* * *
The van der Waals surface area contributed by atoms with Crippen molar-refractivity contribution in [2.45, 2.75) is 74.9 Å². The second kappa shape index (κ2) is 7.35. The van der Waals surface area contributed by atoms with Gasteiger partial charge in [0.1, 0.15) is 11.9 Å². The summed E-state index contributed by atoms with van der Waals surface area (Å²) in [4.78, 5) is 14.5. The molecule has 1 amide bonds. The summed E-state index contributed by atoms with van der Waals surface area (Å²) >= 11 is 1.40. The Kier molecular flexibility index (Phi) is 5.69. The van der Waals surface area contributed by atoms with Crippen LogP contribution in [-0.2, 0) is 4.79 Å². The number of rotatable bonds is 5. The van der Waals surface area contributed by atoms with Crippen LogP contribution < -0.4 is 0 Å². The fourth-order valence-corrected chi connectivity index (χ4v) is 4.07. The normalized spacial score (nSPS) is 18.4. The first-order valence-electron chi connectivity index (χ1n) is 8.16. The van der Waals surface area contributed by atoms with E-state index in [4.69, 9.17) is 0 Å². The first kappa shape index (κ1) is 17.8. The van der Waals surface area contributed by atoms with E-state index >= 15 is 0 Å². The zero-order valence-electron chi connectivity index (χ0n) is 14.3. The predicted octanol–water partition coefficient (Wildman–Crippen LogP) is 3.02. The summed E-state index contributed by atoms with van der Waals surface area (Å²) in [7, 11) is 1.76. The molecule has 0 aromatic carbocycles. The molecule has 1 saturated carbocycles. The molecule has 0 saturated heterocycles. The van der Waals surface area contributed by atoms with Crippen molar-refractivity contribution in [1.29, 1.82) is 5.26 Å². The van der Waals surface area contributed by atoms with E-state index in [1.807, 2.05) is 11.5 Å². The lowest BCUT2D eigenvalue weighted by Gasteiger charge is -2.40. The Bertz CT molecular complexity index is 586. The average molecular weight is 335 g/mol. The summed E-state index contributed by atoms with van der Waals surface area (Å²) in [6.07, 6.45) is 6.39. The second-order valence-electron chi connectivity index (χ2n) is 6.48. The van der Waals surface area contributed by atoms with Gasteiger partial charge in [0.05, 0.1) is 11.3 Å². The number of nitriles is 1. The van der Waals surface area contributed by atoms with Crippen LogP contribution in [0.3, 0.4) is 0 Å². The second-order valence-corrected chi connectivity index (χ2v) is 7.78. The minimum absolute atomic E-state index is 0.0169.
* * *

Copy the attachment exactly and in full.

The van der Waals surface area contributed by atoms with Crippen molar-refractivity contribution in [2.45, 2.75) is 74.9 Å². The second kappa shape index (κ2) is 7.35. The van der Waals surface area contributed by atoms with Gasteiger partial charge in [0.1, 0.15) is 11.9 Å². The summed E-state index contributed by atoms with van der Waals surface area (Å²) in [4.78, 5) is 14.5. The molecule has 1 amide bonds. The summed E-state index contributed by atoms with van der Waals surface area (Å²) >= 11 is 1.40. The Kier molecular flexibility index (Phi) is 5.69. The van der Waals surface area contributed by atoms with Crippen LogP contribution in [-0.2, 0) is 4.79 Å². The number of rotatable bonds is 5. The van der Waals surface area contributed by atoms with Crippen LogP contribution < -0.4 is 0 Å². The fourth-order valence-corrected chi connectivity index (χ4v) is 4.07. The normalized spacial score (nSPS) is 18.4. The first-order valence-electron chi connectivity index (χ1n) is 8.16. The van der Waals surface area contributed by atoms with E-state index in [4.69, 9.17) is 0 Å². The first kappa shape index (κ1) is 17.8. The van der Waals surface area contributed by atoms with E-state index >= 15 is 0 Å². The zero-order valence-electron chi connectivity index (χ0n) is 14.3. The predicted octanol–water partition coefficient (Wildman–Crippen LogP) is 3.02. The summed E-state index contributed by atoms with van der Waals surface area (Å²) in [7, 11) is 1.76. The molecule has 0 aromatic carbocycles. The molecule has 1 saturated carbocycles. The molecule has 0 saturated heterocycles. The van der Waals surface area contributed by atoms with Crippen molar-refractivity contribution in [1.29, 1.82) is 5.26 Å². The van der Waals surface area contributed by atoms with E-state index in [1.807, 2.05) is 11.5 Å². The lowest BCUT2D eigenvalue weighted by Gasteiger charge is -2.40. The Bertz CT molecular complexity index is 586. The average molecular weight is 335 g/mol. The summed E-state index contributed by atoms with van der Waals surface area (Å²) in [6.07, 6.45) is 6.39. The second-order valence-electron chi connectivity index (χ2n) is 6.48. The van der Waals surface area contributed by atoms with Gasteiger partial charge in [0.05, 0.1) is 11.3 Å². The number of nitriles is 1. The van der Waals surface area contributed by atoms with Crippen LogP contribution in [0.3, 0.4) is 0 Å². The second-order valence-corrected chi connectivity index (χ2v) is 7.78. The minimum absolute atomic E-state index is 0.0169.